AIG:

    “Wholly supported” is obviously the wrong here. It’s almost certainly not so.

    Many, if not most journals today derive the majority of their revenue from page costs. In every grant I have ever help write, there has been a line item for “publication costs.” So that is coming directly from the government.

    There may be some university libraries who pay for academic journal subscriptions through privately donated money. However, in the case of the more obscure journals, the subscription fees are almost always paid for by the department which uses the journal most (which is why they often ensconce access to that journal within their own fiefdom), and the department pays for that subscription using the funds it skims off the top of its faculty members’ grants.

    And even though many journals are still published by academic presses, in many cases they receive few fees from their home institution (often because that institution is afraid of taking a bath).

    So in the end, I would wager at least 80% of the funding for specialized journals can be traced back to taxpayer dollars.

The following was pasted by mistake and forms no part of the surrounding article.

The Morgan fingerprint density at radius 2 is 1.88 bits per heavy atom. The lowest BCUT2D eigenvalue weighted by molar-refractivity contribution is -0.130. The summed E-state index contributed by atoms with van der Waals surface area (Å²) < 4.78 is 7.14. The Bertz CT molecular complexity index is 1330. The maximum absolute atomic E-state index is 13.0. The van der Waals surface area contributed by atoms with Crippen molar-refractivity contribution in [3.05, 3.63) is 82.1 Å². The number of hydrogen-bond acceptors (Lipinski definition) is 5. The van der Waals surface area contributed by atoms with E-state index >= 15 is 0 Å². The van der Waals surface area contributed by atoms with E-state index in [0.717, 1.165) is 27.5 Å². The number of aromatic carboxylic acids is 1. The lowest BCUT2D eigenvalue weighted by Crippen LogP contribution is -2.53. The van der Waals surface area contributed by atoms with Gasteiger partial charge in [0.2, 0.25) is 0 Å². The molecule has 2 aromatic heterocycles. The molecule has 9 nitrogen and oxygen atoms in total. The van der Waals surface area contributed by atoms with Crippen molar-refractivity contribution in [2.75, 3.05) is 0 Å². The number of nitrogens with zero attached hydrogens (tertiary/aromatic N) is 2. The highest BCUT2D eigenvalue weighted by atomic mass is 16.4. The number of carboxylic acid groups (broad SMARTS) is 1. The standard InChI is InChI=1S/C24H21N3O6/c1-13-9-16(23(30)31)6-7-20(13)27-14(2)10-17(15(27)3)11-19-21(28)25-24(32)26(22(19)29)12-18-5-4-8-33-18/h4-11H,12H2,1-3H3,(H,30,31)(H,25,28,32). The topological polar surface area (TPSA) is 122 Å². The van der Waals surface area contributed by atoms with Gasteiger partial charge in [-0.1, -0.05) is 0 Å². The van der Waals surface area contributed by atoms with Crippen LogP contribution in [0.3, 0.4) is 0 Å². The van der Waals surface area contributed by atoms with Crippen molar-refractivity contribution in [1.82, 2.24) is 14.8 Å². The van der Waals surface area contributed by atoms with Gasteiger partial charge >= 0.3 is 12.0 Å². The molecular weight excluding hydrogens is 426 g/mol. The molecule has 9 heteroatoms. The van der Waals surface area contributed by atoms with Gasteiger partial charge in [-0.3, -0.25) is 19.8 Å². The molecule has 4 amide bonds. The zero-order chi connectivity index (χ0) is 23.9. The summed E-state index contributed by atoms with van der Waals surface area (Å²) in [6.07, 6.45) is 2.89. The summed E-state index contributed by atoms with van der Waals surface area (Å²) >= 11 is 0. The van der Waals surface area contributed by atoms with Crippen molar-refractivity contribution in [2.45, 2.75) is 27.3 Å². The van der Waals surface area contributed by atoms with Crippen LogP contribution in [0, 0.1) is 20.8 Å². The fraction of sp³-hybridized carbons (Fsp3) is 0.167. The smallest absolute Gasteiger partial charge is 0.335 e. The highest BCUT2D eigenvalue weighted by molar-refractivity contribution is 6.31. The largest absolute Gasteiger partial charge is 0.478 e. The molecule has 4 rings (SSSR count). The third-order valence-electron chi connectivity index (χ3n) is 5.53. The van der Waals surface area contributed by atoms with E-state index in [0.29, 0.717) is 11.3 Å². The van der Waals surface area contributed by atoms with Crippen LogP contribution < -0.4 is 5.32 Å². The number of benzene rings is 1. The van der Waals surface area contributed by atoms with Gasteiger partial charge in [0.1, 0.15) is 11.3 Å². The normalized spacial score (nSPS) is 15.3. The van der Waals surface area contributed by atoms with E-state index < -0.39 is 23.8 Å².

• #15
    • December 4, 2014, at 4:09 PM PDT
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  16. Inactive

    Mendel:I will second John Walker’s and Z in MT’s comments about open access.

    The important thing to remember is that all of these journals, regardless of their models, are run by and for academics, and as such, they are financed one way or another by the academics’ funding (i.e. tax dollars).

    The tempting solution is always to say: well, then, let’s stop funding the unnecessary research and only fund the important stuff. My response: great idea. And perhaps when science invents a gold-pooping unicorn he will tell us how to implement it. Until then, we will be stuck with only poor mechanisms to avoid funding “useless” research.

    I agree with you there.

    I am a 100% soft-money researcher, which means my entire salary comes from the grants and contracts that I propose and win. In my estimation, most of the research funding process is a random game. If I submit 16 proposals this year on average I will get 25% of those and I will be able to fund myself, my staff of 4 professional researchers, and 4 students.

    • #16
    • December 4, 2014, at 4:11 PM PDT
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  17. Member

    Claire Berlinski:But I can’t, of course, because it costs $45 to buy this article, and $5.99 to rent it. And frankly, I’m a little unclear on that “rental” concept—what does that mean?

    This is a fairly trivial issue.